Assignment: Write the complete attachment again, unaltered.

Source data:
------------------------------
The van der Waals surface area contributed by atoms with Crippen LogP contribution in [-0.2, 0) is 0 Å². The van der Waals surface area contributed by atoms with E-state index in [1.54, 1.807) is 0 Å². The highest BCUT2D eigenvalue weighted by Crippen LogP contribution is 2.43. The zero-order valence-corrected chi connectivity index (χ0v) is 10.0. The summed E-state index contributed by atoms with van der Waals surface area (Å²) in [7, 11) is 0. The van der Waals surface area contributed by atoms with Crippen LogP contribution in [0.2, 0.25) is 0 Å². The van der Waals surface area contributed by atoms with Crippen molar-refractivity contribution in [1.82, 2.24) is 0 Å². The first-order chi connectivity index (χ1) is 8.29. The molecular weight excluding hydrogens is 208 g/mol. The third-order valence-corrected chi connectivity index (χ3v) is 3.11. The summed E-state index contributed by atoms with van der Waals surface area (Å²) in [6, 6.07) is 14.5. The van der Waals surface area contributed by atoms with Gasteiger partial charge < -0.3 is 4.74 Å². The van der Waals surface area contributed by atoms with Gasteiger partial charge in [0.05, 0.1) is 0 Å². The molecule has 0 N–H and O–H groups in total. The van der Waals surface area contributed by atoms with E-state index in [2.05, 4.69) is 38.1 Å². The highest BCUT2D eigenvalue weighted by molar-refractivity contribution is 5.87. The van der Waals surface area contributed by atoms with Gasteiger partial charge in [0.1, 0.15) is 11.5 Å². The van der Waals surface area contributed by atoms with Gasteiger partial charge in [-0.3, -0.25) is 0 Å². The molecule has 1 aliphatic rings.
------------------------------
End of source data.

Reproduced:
The van der Waals surface area contributed by atoms with Crippen LogP contribution in [-0.2, 0) is 0 Å². The van der Waals surface area contributed by atoms with E-state index in [1.54, 1.807) is 0 Å². The highest BCUT2D eigenvalue weighted by Crippen LogP contribution is 2.43. The zero-order valence-corrected chi connectivity index (χ0v) is 10.0. The summed E-state index contributed by atoms with van der Waals surface area (Å²) in [7, 11) is 0. The van der Waals surface area contributed by atoms with Crippen LogP contribution in [0.2, 0.25) is 0 Å². The van der Waals surface area contributed by atoms with Crippen molar-refractivity contribution in [1.82, 2.24) is 0 Å². The first-order chi connectivity index (χ1) is 8.29. The molecular weight excluding hydrogens is 208 g/mol. The third-order valence-corrected chi connectivity index (χ3v) is 3.11. The summed E-state index contributed by atoms with van der Waals surface area (Å²) in [6, 6.07) is 14.5. The van der Waals surface area contributed by atoms with Gasteiger partial charge < -0.3 is 4.74 Å². The van der Waals surface area contributed by atoms with Gasteiger partial charge in [0.05, 0.1) is 0 Å². The molecule has 0 N–H and O–H groups in total. The van der Waals surface area contributed by atoms with E-state index in [2.05, 4.69) is 38.1 Å². The highest BCUT2D eigenvalue weighted by molar-refractivity contribution is 5.87. The van der Waals surface area contributed by atoms with Gasteiger partial charge in [0.1, 0.15) is 11.5 Å². The van der Waals surface area contributed by atoms with Gasteiger partial charge in [-0.3, -0.25) is 0 Å². The molecule has 1 aliphatic rings.